EU to take aid elsewhere if PH doesn’t want it
A visiting senior official of the European Union (EU) called on the Duterte administration on Thursday to make clear its position on receiving financial aid, saying there were other countries “where the money can be well used.”
In an interview with reporters in Manila, EU managing director for Asia and the Pacific Gunnar Wiegand said that there was still no clarification on what the Philippine government meant in pronouncing its categorical rejection of EU aid.
“We hope misunderstandings can be clarified soon. But if we are not welcome to provide money, there is no lack of other countries in the region and beyond where the money can be well used,” he said.
But Wiegand said that the EU was currently engaged in “constructive dialogue” with the Philippine government.
Wiegand is in the country to attend the Association of Southeast Asian Nations regional forum on ways to boost cooperation in combating nontraditional security threats.
Wiegand noted that while the EU did not take the Philippine government’s pronouncement last week as an outright rejection of its financial aid, he said:
“We are looking for a clear expression of the government’s position on what is meant with the announcements that we have recently heard. My understanding is that this country wants to continue to cooperate with the EU in a number of important fields, but I need to have the clarity about the arrangements which would be seen as necessary.”
He assured that the 27-member EU was “willing to continue to cooperate with the Philippines.”
Addressing the Philippine government’s apparent abhorrence of aid with conditions, Wiegand clarified what “conditionality” meant.
“Conditionality is standard provision of all our financing agreements with partners whether it is in this region or other regions of the world. There’s nothing special about it,” he said.
Among the standard provisions in EU financial agreements, partner-countries are required to ensure that the funding is used for the purpose for which it is given, that there will be no corruption, and that the grant is based on respect of human rights and rule of law.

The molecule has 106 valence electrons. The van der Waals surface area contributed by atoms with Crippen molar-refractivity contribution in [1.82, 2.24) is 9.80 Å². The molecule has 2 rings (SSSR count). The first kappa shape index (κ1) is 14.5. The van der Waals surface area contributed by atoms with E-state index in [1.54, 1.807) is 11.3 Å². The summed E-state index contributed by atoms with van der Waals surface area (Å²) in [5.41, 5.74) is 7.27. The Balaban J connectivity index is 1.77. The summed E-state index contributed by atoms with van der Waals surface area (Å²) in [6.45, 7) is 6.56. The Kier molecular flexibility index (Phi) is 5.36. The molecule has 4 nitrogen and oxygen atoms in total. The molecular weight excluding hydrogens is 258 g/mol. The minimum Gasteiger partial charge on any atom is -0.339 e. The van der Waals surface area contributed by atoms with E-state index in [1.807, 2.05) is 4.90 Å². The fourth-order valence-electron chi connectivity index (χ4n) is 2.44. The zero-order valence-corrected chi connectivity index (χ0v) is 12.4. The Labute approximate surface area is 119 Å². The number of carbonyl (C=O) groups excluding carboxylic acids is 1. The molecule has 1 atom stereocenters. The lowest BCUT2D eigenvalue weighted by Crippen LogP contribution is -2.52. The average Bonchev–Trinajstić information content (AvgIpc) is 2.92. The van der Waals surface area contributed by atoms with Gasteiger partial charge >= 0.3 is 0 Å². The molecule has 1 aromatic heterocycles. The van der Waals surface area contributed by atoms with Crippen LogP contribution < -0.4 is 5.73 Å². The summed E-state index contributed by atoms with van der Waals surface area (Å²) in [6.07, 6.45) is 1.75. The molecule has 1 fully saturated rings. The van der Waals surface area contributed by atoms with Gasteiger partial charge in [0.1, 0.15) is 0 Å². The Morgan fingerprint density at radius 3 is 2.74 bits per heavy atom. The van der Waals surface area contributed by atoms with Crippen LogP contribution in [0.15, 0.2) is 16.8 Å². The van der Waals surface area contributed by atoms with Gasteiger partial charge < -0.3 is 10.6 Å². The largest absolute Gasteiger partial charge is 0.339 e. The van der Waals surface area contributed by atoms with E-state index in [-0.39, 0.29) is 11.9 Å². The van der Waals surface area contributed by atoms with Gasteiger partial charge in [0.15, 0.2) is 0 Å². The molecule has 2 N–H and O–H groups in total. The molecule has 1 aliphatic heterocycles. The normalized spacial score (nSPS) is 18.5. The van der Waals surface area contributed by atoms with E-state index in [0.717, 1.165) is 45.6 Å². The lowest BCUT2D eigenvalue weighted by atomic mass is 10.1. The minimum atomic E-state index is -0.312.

“We believe that our cooperation with the Philippines is based—and will continue to be based—on those very principles. And I don’t see why the Philippines would argue against any of those principles,” he said.
He added that applying the provisions should not be too difficult for a democratic country that “stands for the rule of law and which takes its own commitments for the guarantee of human rights seriously.”
EU has given some 75 million euros in financial grants for various programs in the Philippines and some 200 million to 250 million euros have been set aside for new projects in the areas of the peace process, renewable energy and strengthening the country’s legal system, said Wiegand. The bulk of the new aid package will go to Moro communities.
“We do not believe that we have, in anyway to beg, to ask the Philippines, ‘Please take our money.’ It is the offer of Europe that we stay engaged in these fields in which we have an established track record of working well together with Philippine partners and beneficiaries,” Wiegand said.
He denied that conditions attached to grants were a form of interference to domestic affairs of the Philippines.
Asked why the EU had to set standard provisions for its financial aid, Wiegand simply said: “Because it is the money of our taxpayers. They want to see where their money goes.”/rga
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